Hundreds of sea turtles are washing up dead on the beaches of Central America and scientists don't know why.
One hypothesis is that the killer is a potent neurotoxin that can be produced by algae during red tides, which are large accumulations of algae that turn sea water red or brown.
The puzzling thing, though, is that red tides have come and gone before without taking such a deadly toll on turtles.
Making things worse, some of the turtles dying are from endangered species.
In El Salvador, for instance, from late September to the middle of October, 114 sea turtles were discovered dead on Pacific coast beaches, according to the environment ministry.
They were black turtles (Chelonia agassizii), Olive Ridley turtles (Lepidochelys olivacea) and ones that are a cross between the two.
Scientists throughout Central America are alarmed, and the only laboratory that specializes in these creatures is taking tissue and organ samples to figure out what is going on.
The death toll in other countries is just as ugly—115 so far this year in Guatemala, 280 in Costa Rica and an undisclosed number in Nicaragua. Another 200 died in late 2012 in Panama.
And in Nicaragua there is yet another problem: turtles showed up weeks late, at the end of September, to crawl up onto the beach and lay their eggs.
"Some say it could be due to climate change, sea currents or the techniques used by fishermen," said biologist Ivan Ramirez of the Foundation for the Sustainable Development of Nicaragua (Fundenic).
The head of wildlife and ecosystems at the Salvadoran environment ministry, Nestor Herrera, said the strongest hypothesis over the death of the turtles is that they were killed by saxitoxin—which affects the nervous system and can be produced by a red tide.
In one area of El Salvador's coast, dogs that started eating dead turtles stopped breathing and died almost instantly.
In 2006, saxitoxin killed about 500 sea turtles in El Salvador, and four years later, another 100 died of the same cause.
However, there is a red tide almost every year, while such widespread turtle deaths have never happened before, said Angel Ibarra, coordinator of Ecological Unity of El Salvador, who added more study is needed to shed light on the phenomenon.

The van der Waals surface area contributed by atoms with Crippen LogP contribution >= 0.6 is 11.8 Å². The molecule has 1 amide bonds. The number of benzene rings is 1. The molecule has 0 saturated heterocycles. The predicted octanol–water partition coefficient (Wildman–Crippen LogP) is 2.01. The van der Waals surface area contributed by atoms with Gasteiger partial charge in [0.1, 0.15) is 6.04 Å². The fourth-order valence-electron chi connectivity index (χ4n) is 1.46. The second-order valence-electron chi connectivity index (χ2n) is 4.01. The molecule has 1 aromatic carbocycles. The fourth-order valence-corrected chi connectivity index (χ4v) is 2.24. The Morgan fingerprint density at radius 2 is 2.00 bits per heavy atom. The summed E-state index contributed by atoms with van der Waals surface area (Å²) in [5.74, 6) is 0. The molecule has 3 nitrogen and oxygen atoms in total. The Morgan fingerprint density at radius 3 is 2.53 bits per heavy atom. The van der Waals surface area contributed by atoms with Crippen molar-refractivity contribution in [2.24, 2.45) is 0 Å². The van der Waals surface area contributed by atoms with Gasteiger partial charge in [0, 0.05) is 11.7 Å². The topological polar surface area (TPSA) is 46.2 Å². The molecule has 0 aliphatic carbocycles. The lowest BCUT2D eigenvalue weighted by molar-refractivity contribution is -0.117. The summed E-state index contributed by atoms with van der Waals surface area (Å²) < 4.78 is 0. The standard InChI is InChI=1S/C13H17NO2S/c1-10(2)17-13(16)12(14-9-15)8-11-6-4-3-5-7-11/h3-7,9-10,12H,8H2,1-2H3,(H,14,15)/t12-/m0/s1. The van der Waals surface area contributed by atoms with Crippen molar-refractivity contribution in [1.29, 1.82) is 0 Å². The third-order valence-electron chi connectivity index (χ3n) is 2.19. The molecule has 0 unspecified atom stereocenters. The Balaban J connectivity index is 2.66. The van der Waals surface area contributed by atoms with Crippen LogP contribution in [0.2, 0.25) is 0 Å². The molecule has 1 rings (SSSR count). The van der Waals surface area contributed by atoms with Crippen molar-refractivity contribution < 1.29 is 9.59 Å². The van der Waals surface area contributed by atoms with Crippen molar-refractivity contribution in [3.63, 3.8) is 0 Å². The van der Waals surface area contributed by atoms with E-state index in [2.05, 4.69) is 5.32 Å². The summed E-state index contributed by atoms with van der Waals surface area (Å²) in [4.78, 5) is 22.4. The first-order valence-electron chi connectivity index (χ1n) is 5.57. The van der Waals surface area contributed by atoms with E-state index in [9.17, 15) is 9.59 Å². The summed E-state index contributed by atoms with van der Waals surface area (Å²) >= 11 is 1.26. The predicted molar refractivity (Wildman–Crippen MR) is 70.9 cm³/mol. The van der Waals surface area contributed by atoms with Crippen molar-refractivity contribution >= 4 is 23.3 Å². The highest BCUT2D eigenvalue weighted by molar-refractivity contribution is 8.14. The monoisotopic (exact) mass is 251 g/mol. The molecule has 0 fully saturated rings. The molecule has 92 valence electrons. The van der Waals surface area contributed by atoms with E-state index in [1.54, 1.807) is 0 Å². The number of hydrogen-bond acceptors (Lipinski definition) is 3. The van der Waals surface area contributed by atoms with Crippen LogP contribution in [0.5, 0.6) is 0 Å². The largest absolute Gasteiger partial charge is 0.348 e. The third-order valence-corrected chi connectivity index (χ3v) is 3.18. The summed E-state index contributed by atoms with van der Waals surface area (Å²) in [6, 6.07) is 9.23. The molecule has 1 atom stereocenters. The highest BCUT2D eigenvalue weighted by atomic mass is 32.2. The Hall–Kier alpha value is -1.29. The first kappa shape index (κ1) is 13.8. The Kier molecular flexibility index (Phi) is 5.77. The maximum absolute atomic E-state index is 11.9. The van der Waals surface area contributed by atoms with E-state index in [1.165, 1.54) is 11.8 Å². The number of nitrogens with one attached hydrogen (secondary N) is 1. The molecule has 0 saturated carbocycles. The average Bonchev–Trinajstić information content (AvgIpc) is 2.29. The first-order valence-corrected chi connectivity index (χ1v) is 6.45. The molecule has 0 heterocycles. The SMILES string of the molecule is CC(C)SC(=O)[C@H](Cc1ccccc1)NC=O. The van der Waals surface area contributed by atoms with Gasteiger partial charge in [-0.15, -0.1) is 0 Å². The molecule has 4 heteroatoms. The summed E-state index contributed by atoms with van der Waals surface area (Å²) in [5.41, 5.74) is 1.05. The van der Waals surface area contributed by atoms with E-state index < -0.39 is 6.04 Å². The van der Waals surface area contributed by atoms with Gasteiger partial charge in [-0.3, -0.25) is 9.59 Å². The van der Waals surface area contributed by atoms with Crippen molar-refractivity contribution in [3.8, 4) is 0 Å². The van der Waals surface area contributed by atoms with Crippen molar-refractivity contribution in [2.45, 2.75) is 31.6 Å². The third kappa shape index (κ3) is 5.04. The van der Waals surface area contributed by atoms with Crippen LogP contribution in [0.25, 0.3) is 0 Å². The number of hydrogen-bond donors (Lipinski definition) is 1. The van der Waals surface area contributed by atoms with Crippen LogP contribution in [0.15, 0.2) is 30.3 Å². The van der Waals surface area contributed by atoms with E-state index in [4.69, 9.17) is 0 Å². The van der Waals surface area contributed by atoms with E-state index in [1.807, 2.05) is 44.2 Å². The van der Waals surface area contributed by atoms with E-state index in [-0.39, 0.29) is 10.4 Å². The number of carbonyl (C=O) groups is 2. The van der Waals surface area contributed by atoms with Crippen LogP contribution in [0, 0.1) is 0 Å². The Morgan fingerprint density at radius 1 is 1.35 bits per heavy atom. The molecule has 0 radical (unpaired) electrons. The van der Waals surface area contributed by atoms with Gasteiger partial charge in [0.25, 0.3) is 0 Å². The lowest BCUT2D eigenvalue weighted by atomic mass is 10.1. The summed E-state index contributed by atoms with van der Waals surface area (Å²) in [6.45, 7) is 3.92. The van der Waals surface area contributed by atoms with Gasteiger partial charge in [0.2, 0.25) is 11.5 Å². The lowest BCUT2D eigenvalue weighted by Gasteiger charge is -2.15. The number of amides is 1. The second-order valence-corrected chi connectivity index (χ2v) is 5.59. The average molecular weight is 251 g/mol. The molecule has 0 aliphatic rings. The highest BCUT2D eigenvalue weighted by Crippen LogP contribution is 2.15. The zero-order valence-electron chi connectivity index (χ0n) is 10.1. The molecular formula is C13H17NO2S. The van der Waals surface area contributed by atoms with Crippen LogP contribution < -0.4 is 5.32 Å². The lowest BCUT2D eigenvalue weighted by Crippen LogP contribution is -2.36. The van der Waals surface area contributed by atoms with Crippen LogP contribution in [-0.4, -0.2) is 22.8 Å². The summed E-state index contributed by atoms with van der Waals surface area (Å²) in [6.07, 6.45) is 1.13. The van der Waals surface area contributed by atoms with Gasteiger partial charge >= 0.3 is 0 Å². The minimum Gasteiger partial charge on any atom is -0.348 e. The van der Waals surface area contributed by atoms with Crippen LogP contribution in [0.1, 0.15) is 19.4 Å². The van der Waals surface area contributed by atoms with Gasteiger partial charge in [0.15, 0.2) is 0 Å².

Others worry that the recent spate of turtle deaths can be traced more directly to human activity.
In Guatemala, the National Council of Protected Areas said some turtles are caught up by industrial-size fishing boats that drag nets along the sea bed and capture everything in their path, a process called trawling.
And drift net fishing, in which very long nets float behind a ship and near the surface of the water, could also be a threat to turtles.
Jose Leonidas Gomez, who works with a sea turtle conservation project in El Salvador, said turtles discovered dead on one beach were found not to have eaten, so it is presumed they got caught in nets.
Biologist Fabio Buitrago of Nicaragua's Fundenic said turtles are also being killed by fishermen who use explosives, among other techniques.
"The fishermen themselves say so," he said.
Antonio Benavides, a veteran turtle conservationist in El Salvador, said protecting the creatures is all the more difficult because the mortality rate for juveniles is already high.
Only one out of a thousand babies that hatch and make it out into the sea ever returns to the beach as an adult to lay eggs.
Fertility is yet another issue: in September scientists in Honduras said turtles on one beach laid 40 percent fewer eggs.
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